Book review – William Wenton series

Title: William Wenton series

Written by: Bobbie Peers

Published by: Walker Books

The William Wenton series are fast-paced, thrilling fantasy adventures about twelve-year-old codebreaking genius. In book one, William Wenton was nearly kidnapped and taken to the secretive Institute for Post-Human Research to hide out. His parents believe he will be safer there as it was established by his grandfather who disappeared eight years earlier.

His grandfather also has an extraordinary talent for cracking codes and everyone thinks he used these skills to steal the last remaining traces of a strange and powerful substance known as luridium, originally discovered by Abraham Talley. William wants to learn more about Abraham Talley and why Talley thinks he would know anything about where his grandfather hid the luridium, so he breaks into the Institute’s Archives.

An enormous cybernetic robot hunts William down and attacks the Institute. William is taken to the Centre for Misinformation by Fritz Goffman who claims to be a friend of his grandfather. After escaping the Centre for Misinformation, William bumps into Iscia who he met at the Institute. Together they explore the underground tunnels of London on a quest to find his grandfather. But, they are trapped and William has to use all his ingenuity and code-cracking skills in order to escape with no idea who he can trust.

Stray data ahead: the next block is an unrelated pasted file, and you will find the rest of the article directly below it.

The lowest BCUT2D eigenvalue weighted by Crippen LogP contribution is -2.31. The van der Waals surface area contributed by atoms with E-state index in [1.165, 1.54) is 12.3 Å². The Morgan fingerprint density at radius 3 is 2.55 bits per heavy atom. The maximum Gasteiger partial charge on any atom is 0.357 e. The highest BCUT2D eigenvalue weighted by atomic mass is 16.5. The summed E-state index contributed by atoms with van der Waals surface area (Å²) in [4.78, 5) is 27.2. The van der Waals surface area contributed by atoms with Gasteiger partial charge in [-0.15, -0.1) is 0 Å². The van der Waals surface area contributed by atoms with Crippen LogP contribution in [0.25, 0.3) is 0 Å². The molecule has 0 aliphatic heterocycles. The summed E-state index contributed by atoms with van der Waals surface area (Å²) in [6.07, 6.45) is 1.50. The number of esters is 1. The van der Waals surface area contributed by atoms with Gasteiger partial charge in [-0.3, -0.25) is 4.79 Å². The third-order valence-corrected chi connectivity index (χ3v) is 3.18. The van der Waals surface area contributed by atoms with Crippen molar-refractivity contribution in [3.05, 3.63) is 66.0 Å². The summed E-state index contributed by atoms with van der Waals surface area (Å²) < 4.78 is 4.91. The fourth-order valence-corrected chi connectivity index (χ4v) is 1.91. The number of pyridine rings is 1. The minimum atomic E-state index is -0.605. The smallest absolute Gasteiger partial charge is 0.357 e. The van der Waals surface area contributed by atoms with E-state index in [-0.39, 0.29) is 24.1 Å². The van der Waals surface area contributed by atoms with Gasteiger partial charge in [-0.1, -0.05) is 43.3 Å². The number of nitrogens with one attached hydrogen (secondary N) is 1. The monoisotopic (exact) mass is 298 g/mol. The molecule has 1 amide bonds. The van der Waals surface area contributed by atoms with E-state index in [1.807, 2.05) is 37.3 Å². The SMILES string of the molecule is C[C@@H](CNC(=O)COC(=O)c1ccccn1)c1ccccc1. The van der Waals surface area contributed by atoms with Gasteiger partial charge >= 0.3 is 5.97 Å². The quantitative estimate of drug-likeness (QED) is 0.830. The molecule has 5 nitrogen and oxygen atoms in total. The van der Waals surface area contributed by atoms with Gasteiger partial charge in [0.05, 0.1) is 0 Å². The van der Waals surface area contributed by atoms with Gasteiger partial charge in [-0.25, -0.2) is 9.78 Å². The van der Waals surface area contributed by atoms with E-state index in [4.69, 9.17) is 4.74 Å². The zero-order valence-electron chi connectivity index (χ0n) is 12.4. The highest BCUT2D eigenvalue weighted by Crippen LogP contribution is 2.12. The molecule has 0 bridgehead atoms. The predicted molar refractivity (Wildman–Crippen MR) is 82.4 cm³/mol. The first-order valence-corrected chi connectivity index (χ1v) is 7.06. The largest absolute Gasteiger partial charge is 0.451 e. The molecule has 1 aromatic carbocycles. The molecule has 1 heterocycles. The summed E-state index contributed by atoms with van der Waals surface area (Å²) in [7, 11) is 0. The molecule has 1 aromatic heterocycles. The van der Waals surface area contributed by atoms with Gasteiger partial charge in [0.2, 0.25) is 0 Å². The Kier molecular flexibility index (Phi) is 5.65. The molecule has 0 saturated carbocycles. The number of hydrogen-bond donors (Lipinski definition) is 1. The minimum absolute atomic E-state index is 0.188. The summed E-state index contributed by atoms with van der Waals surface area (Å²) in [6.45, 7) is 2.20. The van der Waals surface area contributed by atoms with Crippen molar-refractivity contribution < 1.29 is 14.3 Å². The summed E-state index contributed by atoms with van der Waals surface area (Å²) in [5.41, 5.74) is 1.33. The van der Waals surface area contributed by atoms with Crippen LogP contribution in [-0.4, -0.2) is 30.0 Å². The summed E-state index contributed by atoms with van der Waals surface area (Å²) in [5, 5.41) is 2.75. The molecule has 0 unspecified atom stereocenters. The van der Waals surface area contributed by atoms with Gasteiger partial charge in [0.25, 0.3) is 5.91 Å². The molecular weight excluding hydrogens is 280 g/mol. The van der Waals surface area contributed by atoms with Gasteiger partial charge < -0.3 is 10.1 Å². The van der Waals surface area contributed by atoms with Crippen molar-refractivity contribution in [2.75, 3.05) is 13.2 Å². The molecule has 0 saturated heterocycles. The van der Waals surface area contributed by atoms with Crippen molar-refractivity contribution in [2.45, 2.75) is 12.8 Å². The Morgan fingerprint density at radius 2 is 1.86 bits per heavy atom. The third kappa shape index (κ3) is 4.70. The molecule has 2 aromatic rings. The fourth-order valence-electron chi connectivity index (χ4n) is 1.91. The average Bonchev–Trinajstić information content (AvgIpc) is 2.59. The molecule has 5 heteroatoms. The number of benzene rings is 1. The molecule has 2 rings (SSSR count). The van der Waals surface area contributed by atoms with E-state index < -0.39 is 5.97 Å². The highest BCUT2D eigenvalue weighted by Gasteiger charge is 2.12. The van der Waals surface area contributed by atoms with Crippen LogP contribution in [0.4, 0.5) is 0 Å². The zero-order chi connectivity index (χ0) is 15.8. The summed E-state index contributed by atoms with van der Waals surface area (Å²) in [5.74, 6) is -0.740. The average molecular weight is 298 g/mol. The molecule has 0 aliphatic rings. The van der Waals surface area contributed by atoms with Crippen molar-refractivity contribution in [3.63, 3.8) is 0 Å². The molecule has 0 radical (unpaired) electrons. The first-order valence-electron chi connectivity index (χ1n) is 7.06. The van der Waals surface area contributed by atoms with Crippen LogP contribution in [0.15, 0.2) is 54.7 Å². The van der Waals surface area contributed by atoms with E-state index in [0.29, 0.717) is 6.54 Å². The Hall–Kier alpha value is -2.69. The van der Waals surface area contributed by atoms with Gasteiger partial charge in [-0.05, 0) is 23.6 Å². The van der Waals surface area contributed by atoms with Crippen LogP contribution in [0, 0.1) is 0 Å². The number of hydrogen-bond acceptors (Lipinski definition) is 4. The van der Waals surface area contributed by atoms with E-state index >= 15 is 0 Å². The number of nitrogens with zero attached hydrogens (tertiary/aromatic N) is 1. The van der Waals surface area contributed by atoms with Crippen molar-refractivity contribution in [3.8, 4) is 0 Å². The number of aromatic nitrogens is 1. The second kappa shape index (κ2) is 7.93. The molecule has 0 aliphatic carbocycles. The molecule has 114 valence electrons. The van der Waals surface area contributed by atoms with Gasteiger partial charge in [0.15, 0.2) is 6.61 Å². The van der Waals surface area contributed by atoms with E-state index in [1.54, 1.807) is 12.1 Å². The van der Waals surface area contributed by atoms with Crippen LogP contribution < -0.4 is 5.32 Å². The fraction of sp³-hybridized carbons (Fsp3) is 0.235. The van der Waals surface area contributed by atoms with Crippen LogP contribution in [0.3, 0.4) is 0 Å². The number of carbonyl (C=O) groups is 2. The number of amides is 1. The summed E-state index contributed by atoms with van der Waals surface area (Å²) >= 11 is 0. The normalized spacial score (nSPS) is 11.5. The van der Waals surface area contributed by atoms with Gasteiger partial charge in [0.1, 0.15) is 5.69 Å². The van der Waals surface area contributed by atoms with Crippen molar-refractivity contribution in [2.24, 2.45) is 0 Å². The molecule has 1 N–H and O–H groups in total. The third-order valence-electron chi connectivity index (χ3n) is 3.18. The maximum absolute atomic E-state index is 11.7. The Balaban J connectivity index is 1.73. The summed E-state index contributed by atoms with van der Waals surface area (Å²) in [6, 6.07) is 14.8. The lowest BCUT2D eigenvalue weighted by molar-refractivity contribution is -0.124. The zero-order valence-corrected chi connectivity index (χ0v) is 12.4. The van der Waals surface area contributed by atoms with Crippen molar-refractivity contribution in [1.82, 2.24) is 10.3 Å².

The second book, shows William adapting to his extraordinary talent for cracking codes when an ancient artefact mysteriously disappears from the Depository for Impossible Archaeology. William chases the antagonist from Norway, to England and then to the dizzying heights of the Himalayas. This race-against-time adventure pushes his skills to the limit to stop an ancient portal of untold power being unleashed.

The third book starts with William celebrating his thirteenth birthday when news breaks that Big Ben has suddenly stopped working due to a powerful ancient weapon. A series of codes and puzzle unravel to lead William to a network of long-lost underground tunnels beneath London.

The futuristic steam punk elements in each book will appeal to fans of Alex Rider, Percy Jackson and Peter Bunzl. It is ideal for boys and girls 8+. I was a little disappointed there were no codes to actually break in the story. We are simply told William solves them with his fantastic mind. However, William Wenton and the Luridium Thief, could spark off a multitude of code-breaking activities in the classroom.

These books are exciting page turners, which create vivid images in your mind. The plots are full of twists and turns that will keep young minds active and engaged. The characters are strong and realistic that make you feel for their dilemmas. I enjoyed reading these thrilling action adventures and hope the series continues.

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